The Collings Foundation is a non-profit, educational foundation (501(c)3), founded in 1979. The purpose of the Foundation is to organize and support “living history” events and the preservation, exhibition and interaction of historical artifacts that enable Americans to learn more about their heritage through direct participation. The Foundation’s Boeing B-17G Flying Fortress flies as “Nine-O-Nine,” an 8th Air Force, 91st BG heavy bomber. The B-17 was the companion of the B-24 in thousands of wartime, bombing, and reconnaissance missions. Together they were the backbone of the daylight strategic bombing campaign of WWII.
The “Wings of Freedom Tour” has two goals: to honor the sacrifices made by our veterans that allow us to enjoy our freedom; and to educate the visitors, especially younger Americans, about our national history and heritage. The Foundation encourages people to tour the planes, talk to the veterans who come to visit the aircraft, and participate in a “flight experience.”
Along with Sarah Wu from Seattle Times and Eric Johnson from KOMO News, filming one of his Eric’s Heroes segments (those stories make me ugly cry, but in a good way!), we boarded the Boeing B-17G Flying Fortress for a media flight, along with WWII veterans Dick Nelms, 95 and Bob Hagenbaugh, 97. Both Dick and Bob flew the B-17 during WWII and watching them relive the days where they put country (and the world) before themselves was something I will never forget. Nelms flew 35 missions over Germany and I overheard him tell Sarah that his favorite moment was coming back alive each time. Both Dick and Bob had not met prior to the flight and before boarding, they chatted non-stop about war stories like they were old friends. God bless our military past, present and future – who put their lives on the line every single day to ensure freedom for us all.
The flight itself was nothing short of magical. Our pilot, Mac McCauley, lifted off and flew us around Seattle for about 30 minutes. Looking out the window with the machine gun in my view, I tried to put myself in the shoes of the WWII veterans – some just teenagers, many in their early 20’s flying over the skies of Europe, taking on enemy fire from below, not knowing if they were going to make it back to base alive. It was such an honor to sit where these men sat over 70 years ago, to see the bays where the bombs dropped and to know that the two men sitting up front with our pilot, had witnessed it all.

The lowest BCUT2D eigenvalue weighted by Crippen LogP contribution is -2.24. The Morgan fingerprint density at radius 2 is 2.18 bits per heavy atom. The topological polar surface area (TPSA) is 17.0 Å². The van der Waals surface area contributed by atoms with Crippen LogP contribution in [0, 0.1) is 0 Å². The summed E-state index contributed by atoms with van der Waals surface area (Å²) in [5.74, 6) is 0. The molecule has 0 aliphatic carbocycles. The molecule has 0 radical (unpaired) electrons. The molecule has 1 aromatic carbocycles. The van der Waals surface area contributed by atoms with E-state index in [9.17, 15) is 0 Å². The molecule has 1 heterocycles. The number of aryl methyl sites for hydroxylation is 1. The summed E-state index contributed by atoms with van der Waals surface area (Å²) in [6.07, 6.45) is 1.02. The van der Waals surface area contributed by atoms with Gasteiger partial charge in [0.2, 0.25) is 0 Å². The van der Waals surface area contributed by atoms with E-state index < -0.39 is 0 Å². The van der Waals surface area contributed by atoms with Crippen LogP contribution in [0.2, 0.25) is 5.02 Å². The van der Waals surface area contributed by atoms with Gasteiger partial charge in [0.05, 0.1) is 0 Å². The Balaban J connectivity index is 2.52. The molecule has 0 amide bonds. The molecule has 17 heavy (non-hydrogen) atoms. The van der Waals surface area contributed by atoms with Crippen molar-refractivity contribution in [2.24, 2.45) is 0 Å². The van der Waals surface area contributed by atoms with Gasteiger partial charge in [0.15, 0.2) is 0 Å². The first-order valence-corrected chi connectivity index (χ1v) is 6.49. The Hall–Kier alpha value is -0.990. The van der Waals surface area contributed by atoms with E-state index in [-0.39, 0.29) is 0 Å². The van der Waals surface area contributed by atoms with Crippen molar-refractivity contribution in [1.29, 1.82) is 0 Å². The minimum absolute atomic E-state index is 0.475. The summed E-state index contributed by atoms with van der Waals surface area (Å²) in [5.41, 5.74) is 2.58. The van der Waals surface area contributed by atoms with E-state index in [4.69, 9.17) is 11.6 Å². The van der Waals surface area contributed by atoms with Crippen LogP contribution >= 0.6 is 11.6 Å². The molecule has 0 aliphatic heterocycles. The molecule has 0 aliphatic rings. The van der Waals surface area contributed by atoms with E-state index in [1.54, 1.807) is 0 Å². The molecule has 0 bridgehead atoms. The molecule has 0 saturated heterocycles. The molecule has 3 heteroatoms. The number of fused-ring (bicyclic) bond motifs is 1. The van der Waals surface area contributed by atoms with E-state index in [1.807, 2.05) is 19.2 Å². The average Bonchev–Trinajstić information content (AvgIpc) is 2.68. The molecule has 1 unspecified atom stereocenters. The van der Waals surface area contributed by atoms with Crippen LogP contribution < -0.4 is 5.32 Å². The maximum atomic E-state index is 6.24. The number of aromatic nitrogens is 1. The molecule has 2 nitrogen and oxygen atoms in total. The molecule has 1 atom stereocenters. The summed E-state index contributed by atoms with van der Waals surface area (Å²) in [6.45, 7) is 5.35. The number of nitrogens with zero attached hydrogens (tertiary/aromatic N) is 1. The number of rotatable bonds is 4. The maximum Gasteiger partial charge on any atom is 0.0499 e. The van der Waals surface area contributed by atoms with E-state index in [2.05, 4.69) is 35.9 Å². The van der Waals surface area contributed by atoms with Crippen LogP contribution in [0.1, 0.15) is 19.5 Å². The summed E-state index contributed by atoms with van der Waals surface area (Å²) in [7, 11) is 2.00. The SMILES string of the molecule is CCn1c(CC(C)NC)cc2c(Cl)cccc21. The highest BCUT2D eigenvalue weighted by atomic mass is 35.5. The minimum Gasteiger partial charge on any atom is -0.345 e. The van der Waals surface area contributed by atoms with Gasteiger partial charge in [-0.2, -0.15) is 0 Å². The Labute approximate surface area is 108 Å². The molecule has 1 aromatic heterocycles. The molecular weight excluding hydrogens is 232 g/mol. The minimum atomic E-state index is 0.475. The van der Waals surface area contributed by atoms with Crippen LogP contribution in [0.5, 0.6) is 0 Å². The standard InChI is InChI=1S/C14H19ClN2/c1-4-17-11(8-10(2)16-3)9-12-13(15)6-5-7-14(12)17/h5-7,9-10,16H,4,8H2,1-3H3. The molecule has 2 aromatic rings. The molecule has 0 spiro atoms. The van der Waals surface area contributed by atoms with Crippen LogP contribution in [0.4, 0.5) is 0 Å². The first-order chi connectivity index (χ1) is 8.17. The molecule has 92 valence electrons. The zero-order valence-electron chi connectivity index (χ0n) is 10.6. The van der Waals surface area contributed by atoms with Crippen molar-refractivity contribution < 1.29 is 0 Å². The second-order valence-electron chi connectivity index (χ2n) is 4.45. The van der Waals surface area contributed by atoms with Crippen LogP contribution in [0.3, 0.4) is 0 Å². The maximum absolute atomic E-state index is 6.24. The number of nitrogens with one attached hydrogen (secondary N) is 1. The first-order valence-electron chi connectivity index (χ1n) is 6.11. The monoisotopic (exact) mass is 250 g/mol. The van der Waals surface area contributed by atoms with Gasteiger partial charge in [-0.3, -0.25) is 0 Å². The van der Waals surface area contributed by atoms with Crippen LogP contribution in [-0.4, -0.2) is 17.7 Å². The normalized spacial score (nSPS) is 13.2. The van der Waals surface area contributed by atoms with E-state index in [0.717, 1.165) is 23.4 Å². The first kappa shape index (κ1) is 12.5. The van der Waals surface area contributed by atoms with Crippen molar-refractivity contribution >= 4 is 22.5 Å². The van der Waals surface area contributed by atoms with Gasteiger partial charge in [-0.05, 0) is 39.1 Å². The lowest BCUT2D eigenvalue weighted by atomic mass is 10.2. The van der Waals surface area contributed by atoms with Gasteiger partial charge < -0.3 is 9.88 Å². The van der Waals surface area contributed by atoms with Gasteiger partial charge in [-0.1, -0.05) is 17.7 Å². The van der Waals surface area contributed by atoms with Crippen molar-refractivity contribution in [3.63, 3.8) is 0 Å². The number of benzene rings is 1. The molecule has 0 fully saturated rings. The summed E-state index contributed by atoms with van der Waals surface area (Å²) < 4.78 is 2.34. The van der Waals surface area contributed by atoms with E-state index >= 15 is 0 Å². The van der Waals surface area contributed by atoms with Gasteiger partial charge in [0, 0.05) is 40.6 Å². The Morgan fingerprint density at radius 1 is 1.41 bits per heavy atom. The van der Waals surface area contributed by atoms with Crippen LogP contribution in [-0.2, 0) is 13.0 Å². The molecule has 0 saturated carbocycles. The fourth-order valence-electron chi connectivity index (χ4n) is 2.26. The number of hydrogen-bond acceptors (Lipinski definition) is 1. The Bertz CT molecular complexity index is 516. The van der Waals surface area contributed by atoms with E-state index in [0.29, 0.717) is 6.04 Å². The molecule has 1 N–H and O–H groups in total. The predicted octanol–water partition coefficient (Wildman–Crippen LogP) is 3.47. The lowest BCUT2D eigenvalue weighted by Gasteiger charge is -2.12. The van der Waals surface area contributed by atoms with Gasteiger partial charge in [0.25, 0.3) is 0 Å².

When it was time to return, Mac landed the B-17 so smoothly that Sarah, Eric and I asked each other if we had indeed landed. I left the plane in awe of what I had just witnessed. Its really hard to put into words what it felt like to not only experience a little piece of history, but to be there with two men who had actually been there. We have to keep the stories of WWII and the men and women who were there alive. This war changed the course of history as we know it today, and we have the Greatest Generation to thank for that.
One way you can help keep our history alive is by volunteering with the Puget Sound Honor Flight. The mission of the Puget Sound Honor Flight is to transport Western Washington war veterans to Washington D.C., to visit and reflect at memorials dedicated to honor their service and sacrifices. I have been a guardian on two flights, my first with two WWII veterans, and my second with two Korean War veterans. The stories you hear and the experience will last with you forever!
The Museum of Flight is the largest independent, non-profit air and space museum in the world and offers and wide range of tours and experiences throughout the year. You can check out their calendar of events here.
The Collings Foundation tours the country with their Wings of Freedom Tour and you can check out their upcoming schedule here.